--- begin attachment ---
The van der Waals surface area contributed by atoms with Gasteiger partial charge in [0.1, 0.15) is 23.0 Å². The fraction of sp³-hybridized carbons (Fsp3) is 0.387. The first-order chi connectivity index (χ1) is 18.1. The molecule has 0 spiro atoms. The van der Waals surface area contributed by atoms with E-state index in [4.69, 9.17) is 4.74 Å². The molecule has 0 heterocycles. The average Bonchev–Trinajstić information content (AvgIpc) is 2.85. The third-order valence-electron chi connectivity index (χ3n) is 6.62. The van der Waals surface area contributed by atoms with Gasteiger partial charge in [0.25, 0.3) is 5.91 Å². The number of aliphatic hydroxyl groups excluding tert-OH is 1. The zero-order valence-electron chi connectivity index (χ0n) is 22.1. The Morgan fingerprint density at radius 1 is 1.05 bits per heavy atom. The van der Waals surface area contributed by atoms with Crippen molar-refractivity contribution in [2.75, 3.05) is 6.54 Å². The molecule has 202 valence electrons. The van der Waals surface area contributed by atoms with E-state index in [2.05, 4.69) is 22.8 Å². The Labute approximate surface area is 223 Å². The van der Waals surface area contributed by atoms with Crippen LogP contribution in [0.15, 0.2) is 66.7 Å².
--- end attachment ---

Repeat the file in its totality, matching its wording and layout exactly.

The van der Waals surface area contributed by atoms with Gasteiger partial charge in [0.1, 0.15) is 23.0 Å². The fraction of sp³-hybridized carbons (Fsp3) is 0.387. The first-order chi connectivity index (χ1) is 18.1. The molecule has 0 spiro atoms. The van der Waals surface area contributed by atoms with E-state index in [4.69, 9.17) is 4.74 Å². The molecule has 0 heterocycles. The average Bonchev–Trinajstić information content (AvgIpc) is 2.85. The third-order valence-electron chi connectivity index (χ3n) is 6.62. The van der Waals surface area contributed by atoms with Gasteiger partial charge in [0.25, 0.3) is 5.91 Å². The number of aliphatic hydroxyl groups excluding tert-OH is 1. The zero-order valence-electron chi connectivity index (χ0n) is 22.1. The Morgan fingerprint density at radius 1 is 1.05 bits per heavy atom. The van der Waals surface area contributed by atoms with Crippen molar-refractivity contribution in [2.75, 3.05) is 6.54 Å². The molecule has 202 valence electrons. The van der Waals surface area contributed by atoms with E-state index in [2.05, 4.69) is 22.8 Å². The Labute approximate surface area is 223 Å². The van der Waals surface area contributed by atoms with Crippen LogP contribution in [0.15, 0.2) is 66.7 Å².